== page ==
Mining threat on sacred land unites Indian tribal villages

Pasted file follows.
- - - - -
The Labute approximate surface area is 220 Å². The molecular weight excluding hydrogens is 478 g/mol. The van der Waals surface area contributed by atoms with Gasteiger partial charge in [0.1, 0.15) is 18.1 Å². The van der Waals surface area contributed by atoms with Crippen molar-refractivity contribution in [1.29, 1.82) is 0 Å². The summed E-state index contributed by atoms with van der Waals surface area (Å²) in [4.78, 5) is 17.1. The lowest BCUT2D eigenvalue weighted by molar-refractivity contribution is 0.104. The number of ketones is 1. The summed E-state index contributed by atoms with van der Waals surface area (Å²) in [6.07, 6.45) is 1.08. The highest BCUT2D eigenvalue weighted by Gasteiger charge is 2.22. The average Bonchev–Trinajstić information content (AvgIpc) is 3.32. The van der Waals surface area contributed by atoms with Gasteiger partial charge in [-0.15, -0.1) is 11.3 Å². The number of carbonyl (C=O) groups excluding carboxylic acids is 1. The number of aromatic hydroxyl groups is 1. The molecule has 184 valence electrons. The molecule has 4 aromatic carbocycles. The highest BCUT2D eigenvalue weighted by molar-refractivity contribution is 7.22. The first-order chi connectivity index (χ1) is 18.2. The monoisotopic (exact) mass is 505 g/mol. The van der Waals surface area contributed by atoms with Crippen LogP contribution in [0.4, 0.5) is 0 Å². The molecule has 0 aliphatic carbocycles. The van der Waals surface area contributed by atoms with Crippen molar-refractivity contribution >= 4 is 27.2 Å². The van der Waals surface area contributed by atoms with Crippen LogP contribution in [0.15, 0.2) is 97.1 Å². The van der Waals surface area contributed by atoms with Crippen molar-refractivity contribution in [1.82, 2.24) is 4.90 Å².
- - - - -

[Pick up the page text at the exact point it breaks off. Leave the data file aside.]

Tribal groups in India’s Maharashtra state gather at an ancient shrine before harvest each year to give thanks and celebrate their sacred land by singing, dancing and feasting. This year, they injected a modern twist: a discussion about the threat of mining on their densely forested landscape. A threat so severe that villagers are displaying a rare show of unity to campaign against exploitation of their hallowed land...About 25 prospecting licences have been issued to companies to look for minerals, covering more than 18,000 acres...of land...Alarmed by the potential destruction, and backed by rights activists, about 70 villages are campaigning against mining...The villagers have not been consulted, they have not been told of the environmental or social impact, as required by law. These are vulnerable people who have lived here for generations. The forests will be decimated by mining, which is why the villages have unusually come together to oppose it...Most companies that have received licences have not done environment or social impact assessments, or held public hearings with villagers who are largely ignorant of the damage that can be caused by mining...A spokesman for Lloyd’s said the company had received...all required approvals after due process. A spokesman for JSW Steel said its license was secured...after following the due process of law.